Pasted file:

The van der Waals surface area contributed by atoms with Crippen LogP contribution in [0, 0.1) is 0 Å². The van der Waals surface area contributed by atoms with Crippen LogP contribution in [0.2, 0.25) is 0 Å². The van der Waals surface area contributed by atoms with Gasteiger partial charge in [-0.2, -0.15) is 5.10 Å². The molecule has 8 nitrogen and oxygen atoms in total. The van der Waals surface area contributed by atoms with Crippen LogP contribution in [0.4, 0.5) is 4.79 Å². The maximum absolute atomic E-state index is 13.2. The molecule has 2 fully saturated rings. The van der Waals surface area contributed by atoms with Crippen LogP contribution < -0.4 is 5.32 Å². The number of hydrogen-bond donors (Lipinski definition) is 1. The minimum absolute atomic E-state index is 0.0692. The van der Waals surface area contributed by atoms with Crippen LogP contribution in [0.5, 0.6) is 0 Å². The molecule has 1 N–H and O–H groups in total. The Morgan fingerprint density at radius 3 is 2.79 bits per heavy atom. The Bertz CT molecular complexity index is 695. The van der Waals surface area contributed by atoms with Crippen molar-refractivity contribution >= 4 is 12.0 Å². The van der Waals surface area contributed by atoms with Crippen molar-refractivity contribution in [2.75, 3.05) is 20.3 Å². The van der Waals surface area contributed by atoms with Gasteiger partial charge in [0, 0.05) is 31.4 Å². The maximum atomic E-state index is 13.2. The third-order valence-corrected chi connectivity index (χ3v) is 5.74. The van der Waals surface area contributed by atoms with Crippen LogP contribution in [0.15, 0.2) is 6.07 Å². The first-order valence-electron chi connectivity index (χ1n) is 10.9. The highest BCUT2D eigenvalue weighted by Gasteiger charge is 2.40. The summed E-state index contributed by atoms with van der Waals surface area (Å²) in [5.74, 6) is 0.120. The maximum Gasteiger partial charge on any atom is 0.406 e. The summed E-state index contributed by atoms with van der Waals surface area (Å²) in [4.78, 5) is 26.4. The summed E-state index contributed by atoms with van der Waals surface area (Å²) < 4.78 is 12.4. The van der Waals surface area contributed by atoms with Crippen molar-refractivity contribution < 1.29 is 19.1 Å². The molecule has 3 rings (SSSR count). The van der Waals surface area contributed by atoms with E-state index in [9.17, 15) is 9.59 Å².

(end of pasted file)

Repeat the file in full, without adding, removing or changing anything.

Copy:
The van der Waals surface area contributed by atoms with Crippen LogP contribution in [0, 0.1) is 0 Å². The van der Waals surface area contributed by atoms with Crippen LogP contribution in [0.2, 0.25) is 0 Å². The van der Waals surface area contributed by atoms with Gasteiger partial charge in [-0.2, -0.15) is 5.10 Å². The molecule has 8 nitrogen and oxygen atoms in total. The van der Waals surface area contributed by atoms with Crippen LogP contribution in [0.4, 0.5) is 4.79 Å². The maximum absolute atomic E-state index is 13.2. The molecule has 2 fully saturated rings. The van der Waals surface area contributed by atoms with Crippen LogP contribution < -0.4 is 5.32 Å². The number of hydrogen-bond donors (Lipinski definition) is 1. The minimum absolute atomic E-state index is 0.0692. The van der Waals surface area contributed by atoms with Crippen LogP contribution in [0.5, 0.6) is 0 Å². The molecule has 1 N–H and O–H groups in total. The Morgan fingerprint density at radius 3 is 2.79 bits per heavy atom. The Bertz CT molecular complexity index is 695. The van der Waals surface area contributed by atoms with Crippen molar-refractivity contribution >= 4 is 12.0 Å². The van der Waals surface area contributed by atoms with Crippen molar-refractivity contribution in [2.75, 3.05) is 20.3 Å². The van der Waals surface area contributed by atoms with Gasteiger partial charge in [0, 0.05) is 31.4 Å². The maximum atomic E-state index is 13.2. The third-order valence-corrected chi connectivity index (χ3v) is 5.74. The van der Waals surface area contributed by atoms with Crippen LogP contribution in [0.15, 0.2) is 6.07 Å². The first-order valence-electron chi connectivity index (χ1n) is 10.9. The highest BCUT2D eigenvalue weighted by Gasteiger charge is 2.40. The summed E-state index contributed by atoms with van der Waals surface area (Å²) in [5.74, 6) is 0.120. The maximum Gasteiger partial charge on any atom is 0.406 e. The summed E-state index contributed by atoms with van der Waals surface area (Å²) in [4.78, 5) is 26.4. The summed E-state index contributed by atoms with van der Waals surface area (Å²) < 4.78 is 12.4. The van der Waals surface area contributed by atoms with Crippen molar-refractivity contribution < 1.29 is 19.1 Å². The molecule has 3 rings (SSSR count). The van der Waals surface area contributed by atoms with E-state index in [9.17, 15) is 9.59 Å².